We ALWAYS get a designer to put the newsletters together. In my opinion, 'homemade' newsletters look unprofessional and give the impression you couldn't be bothered to make the effort. Besides, you probably put a lot of time and effort into writing it, so spending a bit extra to make it look really good is worth it. A consistent style actually makes it easier to put together the next one too. It doesn't have to be flashy, just look like you've made an effort. If you have a designer who does your headed paper etc., ask them first. Do not let your neighbour's nephew who's "really good at that sort of thing and a real whizz with computers!" do it!

A few images break up text,, catch the eye, make it look more interesting and mean you have to write less! Pages of solid text look like heavy, dull reading so people won't read it. You can get graphics or stock photos from iStock for less than £20 each (make sure the resolution is high enough). Money well spent! Headlines are essential, but sub-headings work well too.

Keep doing them. We don't send them out regularly, just when we have enough interesting things to say or find the time, but they do keep going out.  Whether you send them regualrly or not, keep doing them and keep the content relevant and of a good quality.

Get it proof read. Over and over again. And again. And you'll still miss something. But the less typos the better!

Feedback is good. We have, over time, changed the style and content of our newsletters based on feedback from clients who are honest with us. Sometimes the feedback is conflicting, so we take a view and change things accordingly.

Resist the temptation to put in jokes. We've all done it, but clients don't use you for your sense of humour. And some jokes can offend.

Let your personality shine through...a little. Like blogs, a newsletter is informal and personal, but it should reflect your professionalism. Your style of writing and content are part of your brand. Does the newsletter reflect how you want to promote yourself? (See "jokes"!)

We always try and sell or promote something. We are a business after all and clients are genuinely interested in our products and services and how we can help them.  People expect to be sold to by a business, it's just a question of how you do it. It doesn't have to be "Buy This Now!" It could be something like "Call for our simple guide to Capital Gains." An important aspect of this is that it gives you something more concrete than perceived 'feel-good factor' to judge whether it has been a success. This will encourage you to do the next one too. It's very discouraging to work on a newsletter (or anything else) and feel like no-one has read it.  Yes, sometimes there is a fine line between it being a newsletter or a sales flyer, but if your content is consistently good and the promotion is actually news, I think it works.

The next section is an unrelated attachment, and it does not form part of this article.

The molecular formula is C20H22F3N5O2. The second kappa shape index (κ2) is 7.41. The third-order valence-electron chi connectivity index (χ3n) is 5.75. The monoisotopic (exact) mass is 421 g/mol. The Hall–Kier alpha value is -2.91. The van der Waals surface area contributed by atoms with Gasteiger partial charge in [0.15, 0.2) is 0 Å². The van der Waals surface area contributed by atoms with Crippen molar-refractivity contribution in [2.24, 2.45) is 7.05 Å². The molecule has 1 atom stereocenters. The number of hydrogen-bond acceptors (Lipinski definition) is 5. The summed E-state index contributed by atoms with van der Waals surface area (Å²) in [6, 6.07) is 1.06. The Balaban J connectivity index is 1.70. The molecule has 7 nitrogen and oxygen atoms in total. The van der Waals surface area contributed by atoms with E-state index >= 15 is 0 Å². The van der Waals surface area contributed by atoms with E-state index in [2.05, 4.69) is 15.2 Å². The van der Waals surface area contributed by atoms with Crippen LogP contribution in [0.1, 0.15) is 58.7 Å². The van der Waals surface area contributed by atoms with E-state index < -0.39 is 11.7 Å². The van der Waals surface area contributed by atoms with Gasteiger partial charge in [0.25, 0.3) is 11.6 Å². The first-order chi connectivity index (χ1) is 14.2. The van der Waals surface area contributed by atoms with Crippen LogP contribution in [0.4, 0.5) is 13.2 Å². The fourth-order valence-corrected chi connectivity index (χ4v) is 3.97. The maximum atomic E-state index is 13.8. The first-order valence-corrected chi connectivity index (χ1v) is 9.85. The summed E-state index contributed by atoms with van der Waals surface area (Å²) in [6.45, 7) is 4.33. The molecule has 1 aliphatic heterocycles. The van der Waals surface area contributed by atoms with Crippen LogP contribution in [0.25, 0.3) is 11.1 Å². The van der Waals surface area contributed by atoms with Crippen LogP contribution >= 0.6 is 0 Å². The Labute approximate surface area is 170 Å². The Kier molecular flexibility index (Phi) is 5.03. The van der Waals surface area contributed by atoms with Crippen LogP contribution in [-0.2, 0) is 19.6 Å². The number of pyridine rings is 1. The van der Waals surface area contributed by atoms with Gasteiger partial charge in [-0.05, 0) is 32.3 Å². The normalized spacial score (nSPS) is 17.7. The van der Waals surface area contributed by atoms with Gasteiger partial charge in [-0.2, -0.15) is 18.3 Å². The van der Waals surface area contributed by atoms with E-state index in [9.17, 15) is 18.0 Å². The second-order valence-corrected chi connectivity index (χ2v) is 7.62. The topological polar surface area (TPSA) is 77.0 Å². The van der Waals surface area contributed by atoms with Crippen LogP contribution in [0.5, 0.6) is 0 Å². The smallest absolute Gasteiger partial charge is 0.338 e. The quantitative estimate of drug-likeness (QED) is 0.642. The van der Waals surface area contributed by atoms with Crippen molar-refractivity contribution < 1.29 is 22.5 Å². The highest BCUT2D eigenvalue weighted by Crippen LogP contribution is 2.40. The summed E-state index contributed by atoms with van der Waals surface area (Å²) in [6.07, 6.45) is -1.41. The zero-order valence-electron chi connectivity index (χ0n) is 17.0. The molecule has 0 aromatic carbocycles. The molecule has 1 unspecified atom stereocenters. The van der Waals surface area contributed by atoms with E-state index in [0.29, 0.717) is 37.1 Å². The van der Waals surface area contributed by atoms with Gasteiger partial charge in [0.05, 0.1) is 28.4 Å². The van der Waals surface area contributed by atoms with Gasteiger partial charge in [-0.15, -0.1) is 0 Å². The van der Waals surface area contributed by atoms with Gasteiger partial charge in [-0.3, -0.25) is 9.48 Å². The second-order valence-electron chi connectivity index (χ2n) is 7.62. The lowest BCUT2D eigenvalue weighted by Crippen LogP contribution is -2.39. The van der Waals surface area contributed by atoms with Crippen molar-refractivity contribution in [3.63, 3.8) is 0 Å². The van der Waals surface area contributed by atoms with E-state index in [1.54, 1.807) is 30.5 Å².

Email or hard copy? We used to do four-sided newsletters that were posted to customers. These took a long time to create and were expensive  but were very successful. We now email a single-sided A4 PDF. They are easier to write, much less expensive and people are used to receiving documents in this way now. Ten years ago it wouldn't have worked. We stick to a single sheet so people can print it and read it later, which is what people tell us they do. I take Mark's point that opening attachments might put people off, but so can downloading images into an HTML template and paper versions can still get thrown out or buried under other paperwork. If the client trusts you and knows the content is good, they will look at it. The email subject is simple as is the text in the body.

Send it to all the people in the business who will be interested, not just a single contact. Then everyone feels included and the relationship you are building is with everyone, not just an individual. Not all the content has to be of interest to every person, but think about what people will want to read.

I'm not a natural writer, so I have to work hard to get my copy clear and concise. This can be daunting sometimes so I just 'brain dump' all the things I want to say and keep editing and refining it. After the first edit, I get the designer to drop the copy into the newsletter template to see how it looks. This tells me how much I've got to add or cut out to fill the page. The good news is that you usually have to cut some out so you get some content for the next newsletter. Realising how little space you have makes you quite strict in cutting out waffle and anything but the key messages.